“Disgrace destroys, causes pain, deforms, and wounds. It alienates and isolates.” “Grace is love that seeks you out even if you have nothing to give in return.” The book starts off with these two definitions and immediately I was hooked. Unlike the millions of the books I had read on this subject, I could tell this one was going toget to the heart of the issue and be a tool for real healing.

The first part of the book really goes into detail defining what sexual assault is and the effects it has on the victim. One quote that really struck a chord with me was, “Many victims feel the effects of sexual assault but are isolated or confused because they believed a popular misconception of what sexual assault entails.” One of the ways I would cope with being a survivor was to minimize the traumas that happened to me, and this lengthy explanation helped me to fully understand and grieve the sins committed against me.

The last part of the book has survivors stories, which is such a powerful, helpful, and hard thing to hear, but it really made me feel less alone and more understood. The book ends on healing and handing over your wounds to Jesus, our healer. This book left me feeling so loved by God, and so hopeful for my future. I’ll end this with another beautiful truth from the book. “Grace re-creates what violence destroyed.”

I hope this book is as helpful to you as it was to me.

Freaked out about childcare.

I knew that the day I became a Mom, childcare, sleepovers, church camps, and all of the fun childhood events would be a serious struggle. I prayed and prayed while I was pregnant for help to hand this worry over to God.

When my baby was five months old, I found out the most heartbreaking news- my abuser had other victims. After this, my fear for putting my daughter in childcare grew immensely and I found myself dropping out of commitments that involved childcare. I was one of the rare victims that actually told and turned in my abuser while it was happening, but unfortunately, our system has failed children and sexual assault victims for far too long, and he was free to continue to abuse. And he did.

I was talking to a friend and fellow survivor about how she handled childcare with her kids and how she’s not in a constant panic. She wisely told me that the same grace that God gave us to get through it, will be the same grace God will give our kids with whatever hardships they go through, and the best things we can do as parents is to talk and educate our kids on this subject from a young age.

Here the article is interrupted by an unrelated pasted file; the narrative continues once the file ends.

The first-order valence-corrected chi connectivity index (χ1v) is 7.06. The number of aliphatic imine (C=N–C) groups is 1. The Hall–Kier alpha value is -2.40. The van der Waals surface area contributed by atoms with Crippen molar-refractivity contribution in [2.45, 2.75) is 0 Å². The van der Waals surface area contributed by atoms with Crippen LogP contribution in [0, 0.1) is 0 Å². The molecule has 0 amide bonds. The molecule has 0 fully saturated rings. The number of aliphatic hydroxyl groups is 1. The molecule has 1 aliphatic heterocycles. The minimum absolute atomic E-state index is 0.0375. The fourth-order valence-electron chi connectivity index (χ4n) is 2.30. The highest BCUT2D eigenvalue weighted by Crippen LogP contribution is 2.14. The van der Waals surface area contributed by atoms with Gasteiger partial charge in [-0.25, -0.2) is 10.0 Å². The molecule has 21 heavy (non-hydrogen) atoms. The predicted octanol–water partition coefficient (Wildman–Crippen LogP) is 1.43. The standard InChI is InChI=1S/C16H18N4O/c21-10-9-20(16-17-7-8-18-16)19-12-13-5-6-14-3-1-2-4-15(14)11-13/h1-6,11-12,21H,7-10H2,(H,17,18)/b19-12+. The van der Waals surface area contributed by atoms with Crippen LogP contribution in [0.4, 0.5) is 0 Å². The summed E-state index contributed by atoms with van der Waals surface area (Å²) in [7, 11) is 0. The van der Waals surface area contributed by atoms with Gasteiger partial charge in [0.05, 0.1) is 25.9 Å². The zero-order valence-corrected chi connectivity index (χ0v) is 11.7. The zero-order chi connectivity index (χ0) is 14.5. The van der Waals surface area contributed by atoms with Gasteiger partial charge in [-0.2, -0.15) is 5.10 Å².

One incredibly helpful book for kids on this subject is God Made All of Me by Justin and Lindsay Holcomb. I have already read this to my one- and a half-year-old, and will continue to read and discuss this with her as she gets older. The entire book is helpful, but I especially like the last page where they talk about nine ways to protect your children from sexual abuse.

  1. Explain to your child that God made their body.
  2. Teach proper names for private body parts.
  3. Invite your child’s communication.
  4. Talk about touches.
  5. Don’t ask your child to maintain your emotions.
  6. Throw out the word “secret.”
  7. Clarify rules for playing “doctor.”
  8. Identify whom to trust.
  9. Report suspected abuse immediately.

I’m incredibly thankful for wise friendships and great educational books on this subject to help with the prevention of abuse and to help ease this worried Mama’s heart.

It gets better.

It gets better,

little by little and day by day.

It gets better,

you find your voice and the shame fades away.

It gets better,

you’re freed from the anger and love takes its place.

It gets better,

lies lose their power and truth finds its way.

It gets better,

you find hope in the hopeless and help others do the same.

Forgiveness

“To forgive is to “swallow” evil and prevent it from going further.” Tolstoy

2010 was a huge year for me, I turned 30, went to Africa and London, but nothing would compare to the miraculous gift God gave me that year.

While I was in Africa, we were talking one evening with some of the people of the village and they were telling us there were a lot of young girls pregnant because the men in that village were raping them. Because they were pregnant they were kicked out of school and the men were not being held accountable in any way. They were understandably outraged as was I. I couldn’t talk or hear another word, I went to my room and cried all night. That was the angriest I have ever felt, I truly hated those men and felt I could have killed them in that moment.